The depictions of Muhammed in Charlie Hebdo were intentionally and specifically disrespectful (as are the the publication’s depictions of the prophets and practicioners of other faiths), but depictions of Muhammed have not always been so. There is nothing in the Quran that explicitly prohibits depictions of Muhammed; the prohibition is based on interpretations of the hadith, or collected sayings and actions of Muhammed. At times, some Islamic sects have allowed or produced images of Muhammed, with Shia and mystical sects typically doing so more often, with Sunni Islam being more consistently aniconic and iconoclastic. (Depictions of Allah or God are uniformly prohibtied, as they are in Judaism, in contrast to Christianity which has a long history of direct and venerated representations of the deity.)
The question of how consistently Islam has been opposed to depictions of Muhammed, though, may be a distraction from the issue of whether non-Muslims should feel obliged to follow a prohibition within Islam. This compliance is optional, voluntary, and based on respect for the beliefs of that faith, or fear (often disguised as respect) of the consequences of offending some of the violent, radical members of that faith. Even if violent radicals are a small minority of Muslims, it only takes one.
One of the objections to satirical depictions of Mohammed is that it’s a form of “punching down,” in that (in Europe) Muslims represent a “repressed minority.” But as the fastest-growing, and second-largest, religion in the world, the fact that for the time being Muslims are in the minority may be less significant than it seems. Many have compared characitures of Muslims to anti-Semitic portrayals of Jews, and I could see cases where a similar sort of racism could be at play. Which would not, of course, justify any sort of violence directed at those responsible.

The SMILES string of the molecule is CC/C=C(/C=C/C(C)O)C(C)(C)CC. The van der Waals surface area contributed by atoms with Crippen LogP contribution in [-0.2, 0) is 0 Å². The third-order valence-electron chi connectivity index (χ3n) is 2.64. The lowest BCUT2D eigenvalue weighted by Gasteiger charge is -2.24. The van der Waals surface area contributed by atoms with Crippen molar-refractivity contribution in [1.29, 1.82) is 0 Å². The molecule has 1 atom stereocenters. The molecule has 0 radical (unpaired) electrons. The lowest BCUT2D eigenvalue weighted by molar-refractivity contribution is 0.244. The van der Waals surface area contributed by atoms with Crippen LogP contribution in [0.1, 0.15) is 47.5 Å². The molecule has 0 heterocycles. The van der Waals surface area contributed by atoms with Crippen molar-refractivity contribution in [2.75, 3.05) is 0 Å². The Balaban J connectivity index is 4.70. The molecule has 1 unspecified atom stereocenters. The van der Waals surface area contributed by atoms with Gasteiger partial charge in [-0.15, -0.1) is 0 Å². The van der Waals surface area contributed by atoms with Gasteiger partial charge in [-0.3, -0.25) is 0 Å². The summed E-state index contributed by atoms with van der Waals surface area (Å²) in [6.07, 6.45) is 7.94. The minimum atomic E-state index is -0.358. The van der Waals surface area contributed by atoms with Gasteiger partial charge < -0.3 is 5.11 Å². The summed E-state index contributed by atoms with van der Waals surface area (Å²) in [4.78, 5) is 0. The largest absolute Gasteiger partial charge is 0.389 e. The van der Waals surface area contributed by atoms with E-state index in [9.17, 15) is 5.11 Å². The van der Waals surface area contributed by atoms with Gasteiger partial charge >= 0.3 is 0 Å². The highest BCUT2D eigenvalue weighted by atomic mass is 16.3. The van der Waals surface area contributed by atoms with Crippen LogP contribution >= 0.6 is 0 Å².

But, in light of the growing role of radical Islam in many parts of the world, satire at the expense of the faith seems, to me at least, to be less of a “keep ’em down” sort of repression like the caracitures of Jews coming out of Germany in the 1930s, and more like the political cartoons criticising appeasement in the face of facism.
Muslims deserve the same respect as do members of any other religion: no more, no less. This means non-Muslims respecting their beliefs, not following them, any more so than respecting Catholics means going to mass, or respecting Hindus means giving up beef. Muslims have ever right to hold on to their own identities, religious as well as national and ethnic, as they integrate into global society. Indeed, the loss of their traditions would be tragic, as far too many indiginous peoples have found their cultures, their languages, and their religions extirpated by “progress” and Westernization. But becoming a part of a world that, for better or for worse, is becoming smaller and smaller, requires learning to get along, and that means learning, like any other religion, to take criticism and satire at the expense of one’s prophet, text, and beliefs.
Hey, long time no see. I skipped December’s article due to several factors, most important among them the glacial pace of art news around the holidays. The only notes on my list were clickbate bullshit: the sentencing of Andrew Shannon, who punched a hole through a Monet in 2012, and the more recent the arrest of Megumi Igarashi, an artist arrested in Japan for selling 3D printing files of her vagina. And then there was the award of 2014’s Turner Prize to Duncan Campbell. Marc Fischer’s book about the Post Office, Deliverance, was also released by Soberscove Press.
Things got off to a slow start in January, but here’s what you should have noticed:
Oh, you missed this? Sorry. Rarely do the disparate narratives of artistic expression and international terrorism intersect, but this month they happened to meet in the slaying of twelve persons in Paris in an attach launched in revenge for the offensive cartoons of the prophet Mohammed published in the satirical magazine Charlie Hebdo. While the rest of the world argued about free speech and the relative merits and evils of religious violence, the art world produced a surprisingly paradoxical response: while championing free speech as a traditional liberal value, artists were also quick to criticize the historical use of free speech as a tool of oppression and the ethics of “free speech advocates” who, like Charlie Hebdo, entertain mainstream audiences with edgy not-quite-hatespeech under the protection of free speech.